Students can now earn a master’s degree with a focus on Jewish education.
The Mayberg Center for Jewish Education and Leadership in the Graduate School of Education and Human Development will debut a two-year master’s program this summer called Curriculum and Instruction with a concentration in Jewish education. Faculty said the 30-credit master’s degree fills a need in the D.C. region to educate professionals about Jewish teaching.
Sharon Blumenthal-Cohen, the associate program director, said students are required to take core courses from the already-existing Curriculum and Instruction master’s program in GSEHD, which include topics like quantitative research and teacher leadership. Students will also take more specific courses on subjects like Jewish history, the Bible and rabbinics, she said.
“What we’ve done with the program is that we’ve combined the core courses of Curriculum and Instruction, which are not focused on any particular kind of school setting, with the courses in Jewish education, and so, by doing that, by the end of the program the candidates are really open to teaching in a variety of educational settings,” she said.
Blumenthal-Cohen said she is marketing the program to potential students by visiting Jewish schools and educational communities in the D.C. region to establish the program’s first student cohort. She said the program has a target number of about 10 students and it will not have an enrollment cap for summer 2019.
“We are presenting this program as a cohort experience, and so we want students to be able to connect with each other and build a community of scholarship together and support each other through their work in the program,” Blumenthal-Cohen said.
She said students will complete a 10-week internship and practicum as part of the program, which she said will place students in “real-life” settings to hone their skills teaching Jewish-related topics.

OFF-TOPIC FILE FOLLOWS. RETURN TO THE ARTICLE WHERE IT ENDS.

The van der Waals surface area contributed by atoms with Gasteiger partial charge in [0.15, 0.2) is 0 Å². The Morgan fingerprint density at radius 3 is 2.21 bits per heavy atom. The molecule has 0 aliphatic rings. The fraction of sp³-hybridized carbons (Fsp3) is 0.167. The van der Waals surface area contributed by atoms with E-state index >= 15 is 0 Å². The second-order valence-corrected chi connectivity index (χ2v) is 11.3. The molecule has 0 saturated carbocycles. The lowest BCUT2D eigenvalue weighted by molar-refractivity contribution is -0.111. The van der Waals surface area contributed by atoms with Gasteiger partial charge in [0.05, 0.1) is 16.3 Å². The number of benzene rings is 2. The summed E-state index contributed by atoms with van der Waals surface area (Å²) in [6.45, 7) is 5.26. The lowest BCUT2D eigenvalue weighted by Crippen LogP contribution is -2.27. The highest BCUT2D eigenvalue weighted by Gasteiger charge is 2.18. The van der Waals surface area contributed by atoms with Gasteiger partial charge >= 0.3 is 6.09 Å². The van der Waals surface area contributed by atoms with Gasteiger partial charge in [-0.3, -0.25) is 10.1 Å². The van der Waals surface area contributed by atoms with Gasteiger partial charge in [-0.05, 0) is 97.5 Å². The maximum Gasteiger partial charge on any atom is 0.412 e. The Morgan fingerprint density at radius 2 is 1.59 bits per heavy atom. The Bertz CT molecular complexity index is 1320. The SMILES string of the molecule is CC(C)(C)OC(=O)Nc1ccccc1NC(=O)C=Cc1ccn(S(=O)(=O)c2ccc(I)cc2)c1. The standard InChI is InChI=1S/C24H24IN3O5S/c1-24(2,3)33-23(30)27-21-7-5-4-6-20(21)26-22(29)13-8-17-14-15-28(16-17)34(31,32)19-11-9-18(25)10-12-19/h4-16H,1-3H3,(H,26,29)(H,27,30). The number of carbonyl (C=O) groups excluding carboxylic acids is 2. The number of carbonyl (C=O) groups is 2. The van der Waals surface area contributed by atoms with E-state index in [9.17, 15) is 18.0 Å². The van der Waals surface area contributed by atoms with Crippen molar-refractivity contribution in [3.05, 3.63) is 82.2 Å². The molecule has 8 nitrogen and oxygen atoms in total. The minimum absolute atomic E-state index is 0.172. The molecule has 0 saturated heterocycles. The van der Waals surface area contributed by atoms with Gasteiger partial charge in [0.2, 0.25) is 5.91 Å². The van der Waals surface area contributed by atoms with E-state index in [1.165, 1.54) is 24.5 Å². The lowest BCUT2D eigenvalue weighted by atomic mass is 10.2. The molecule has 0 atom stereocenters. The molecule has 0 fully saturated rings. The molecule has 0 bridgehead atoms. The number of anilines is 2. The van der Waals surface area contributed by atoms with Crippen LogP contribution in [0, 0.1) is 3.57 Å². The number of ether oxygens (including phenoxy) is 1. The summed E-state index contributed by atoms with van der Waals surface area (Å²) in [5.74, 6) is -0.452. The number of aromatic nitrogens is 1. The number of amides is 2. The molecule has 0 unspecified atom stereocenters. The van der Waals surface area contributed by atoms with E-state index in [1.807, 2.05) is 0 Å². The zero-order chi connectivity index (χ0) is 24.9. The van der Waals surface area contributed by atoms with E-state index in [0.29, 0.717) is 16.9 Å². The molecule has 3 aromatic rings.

“Essentially, it is a degree for folks who are either presently working in Jewish educational settings or individuals who want to start to work in settings, and we’re talking about K-12, and have very rich content knowledge but are lacking the training on how to teach that knowledge,” she said.
She said she has heard from D.C. professionals who specialize in the Jewish education community that there is a need in the Jewish instructional setting for more teacher training, and “we’re responding to that need.”
Blumenthal-Cohen added that GW is the only local non-religious university to offer a Jewish education specialized degree. The school already offers the master’s program in experiential education and Jewish cultural arts, which prepares students to work in Jewish museums, art institutions and synagogues.
“The broader Jewish educational community has a lot of faith in the content knowledge of its teaching professionals and wants to enhance the ways in which students are taught and we’re responding to that need,” she said.
Erica Brown, the director of the master’s program, said the program was developed to fill both the regional and the national need for Jewish educators.
“The degree prepares you to teach in Jewish settings but equally in general education settings, so I think that it’s appropriate for a student who wants to be mission-driven in their career and education,” she said.
Brown said the program offers courses on topics like Jewish history and the Bible, which she said can help students hone their skills in Jewish education.
“We’re looking for students who want a mission-focused career and see themselves wanting to contribute to the landscape of education,” she said. “We want to give people an opportunity to be in the nation’s capital and in a place where a lot of leadership decisions get made.”
Benjamin Jacobs, a visiting associate professor of experiential education and Jewish cultural arts, said that even a specialized program focused on Jewish education encompasses a wide range of learners, educators and subject areas.
“It is a robust field that, like all professional fields in education and human development, requires excellent educators well-prepared in the aims, contents, and methods of their craft,” he said.
He said creating a graduate program in D.C. focused on Jewish education and studies contributes to having “excellent” Jewish educators that can advance the field of Jewish education.
“Educators at GSEHD preparing for all types of settings can learn from the unique opportunities and challenges that face Jewish educators, such as pluralistic learning, experiential education in informal settings like cultural institutions and much more,” he said.
Dani Grace and Zoya Wazir contributed reporting.